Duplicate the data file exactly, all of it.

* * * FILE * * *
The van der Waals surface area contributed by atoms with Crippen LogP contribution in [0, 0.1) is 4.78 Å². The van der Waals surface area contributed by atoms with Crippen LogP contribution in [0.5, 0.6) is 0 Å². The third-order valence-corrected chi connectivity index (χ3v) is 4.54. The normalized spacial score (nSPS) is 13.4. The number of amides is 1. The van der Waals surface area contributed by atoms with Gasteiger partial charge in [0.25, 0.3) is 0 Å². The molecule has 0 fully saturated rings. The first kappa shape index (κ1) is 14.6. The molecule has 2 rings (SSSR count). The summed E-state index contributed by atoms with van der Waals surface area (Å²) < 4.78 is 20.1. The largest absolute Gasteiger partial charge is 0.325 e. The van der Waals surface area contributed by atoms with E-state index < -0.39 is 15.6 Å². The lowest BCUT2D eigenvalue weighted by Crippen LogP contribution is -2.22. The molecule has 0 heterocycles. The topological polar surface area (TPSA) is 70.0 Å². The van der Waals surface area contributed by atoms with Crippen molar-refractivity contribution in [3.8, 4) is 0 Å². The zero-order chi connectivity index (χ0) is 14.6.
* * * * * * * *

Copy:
The van der Waals surface area contributed by atoms with Crippen LogP contribution in [0, 0.1) is 4.78 Å². The van der Waals surface area contributed by atoms with Crippen LogP contribution in [0.5, 0.6) is 0 Å². The third-order valence-corrected chi connectivity index (χ3v) is 4.54. The normalized spacial score (nSPS) is 13.4. The number of amides is 1. The van der Waals surface area contributed by atoms with Gasteiger partial charge in [0.25, 0.3) is 0 Å². The molecule has 0 fully saturated rings. The first kappa shape index (κ1) is 14.6. The molecule has 2 rings (SSSR count). The summed E-state index contributed by atoms with van der Waals surface area (Å²) < 4.78 is 20.1. The largest absolute Gasteiger partial charge is 0.325 e. The van der Waals surface area contributed by atoms with E-state index < -0.39 is 15.6 Å². The lowest BCUT2D eigenvalue weighted by Crippen LogP contribution is -2.22. The molecule has 0 heterocycles. The topological polar surface area (TPSA) is 70.0 Å². The van der Waals surface area contributed by atoms with Crippen molar-refractivity contribution in [3.8, 4) is 0 Å². The zero-order chi connectivity index (χ0) is 14.6.